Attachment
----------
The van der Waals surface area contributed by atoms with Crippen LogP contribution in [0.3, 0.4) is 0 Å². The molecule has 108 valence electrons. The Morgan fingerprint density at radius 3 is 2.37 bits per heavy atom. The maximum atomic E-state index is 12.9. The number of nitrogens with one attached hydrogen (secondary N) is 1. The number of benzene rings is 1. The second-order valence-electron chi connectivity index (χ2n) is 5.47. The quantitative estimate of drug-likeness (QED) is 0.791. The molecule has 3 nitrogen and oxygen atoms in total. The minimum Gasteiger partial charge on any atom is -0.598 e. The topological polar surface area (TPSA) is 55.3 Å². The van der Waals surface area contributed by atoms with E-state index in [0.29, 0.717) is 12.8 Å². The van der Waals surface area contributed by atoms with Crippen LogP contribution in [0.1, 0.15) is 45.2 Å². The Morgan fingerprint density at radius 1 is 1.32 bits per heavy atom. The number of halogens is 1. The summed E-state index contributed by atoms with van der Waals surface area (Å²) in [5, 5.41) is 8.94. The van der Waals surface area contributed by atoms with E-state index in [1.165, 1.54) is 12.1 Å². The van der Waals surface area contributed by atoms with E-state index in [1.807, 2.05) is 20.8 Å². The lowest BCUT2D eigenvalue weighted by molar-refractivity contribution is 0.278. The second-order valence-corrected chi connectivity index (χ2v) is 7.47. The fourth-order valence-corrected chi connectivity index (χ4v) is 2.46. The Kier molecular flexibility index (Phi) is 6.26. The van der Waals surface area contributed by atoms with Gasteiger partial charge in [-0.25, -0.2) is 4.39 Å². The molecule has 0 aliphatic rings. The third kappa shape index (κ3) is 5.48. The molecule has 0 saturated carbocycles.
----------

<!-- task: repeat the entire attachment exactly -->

The van der Waals surface area contributed by atoms with Crippen LogP contribution in [0.3, 0.4) is 0 Å². The molecule has 108 valence electrons. The Morgan fingerprint density at radius 3 is 2.37 bits per heavy atom. The maximum atomic E-state index is 12.9. The number of nitrogens with one attached hydrogen (secondary N) is 1. The number of benzene rings is 1. The second-order valence-electron chi connectivity index (χ2n) is 5.47. The quantitative estimate of drug-likeness (QED) is 0.791. The molecule has 3 nitrogen and oxygen atoms in total. The minimum Gasteiger partial charge on any atom is -0.598 e. The topological polar surface area (TPSA) is 55.3 Å². The van der Waals surface area contributed by atoms with E-state index in [0.29, 0.717) is 12.8 Å². The van der Waals surface area contributed by atoms with Crippen LogP contribution in [0.1, 0.15) is 45.2 Å². The Morgan fingerprint density at radius 1 is 1.32 bits per heavy atom. The number of halogens is 1. The summed E-state index contributed by atoms with van der Waals surface area (Å²) in [5, 5.41) is 8.94. The van der Waals surface area contributed by atoms with E-state index in [1.165, 1.54) is 12.1 Å². The van der Waals surface area contributed by atoms with E-state index in [1.807, 2.05) is 20.8 Å². The lowest BCUT2D eigenvalue weighted by molar-refractivity contribution is 0.278. The second-order valence-corrected chi connectivity index (χ2v) is 7.47. The fourth-order valence-corrected chi connectivity index (χ4v) is 2.46. The Kier molecular flexibility index (Phi) is 6.26. The van der Waals surface area contributed by atoms with Gasteiger partial charge in [-0.25, -0.2) is 4.39 Å². The molecule has 0 aliphatic rings. The third kappa shape index (κ3) is 5.48. The molecule has 0 saturated carbocycles.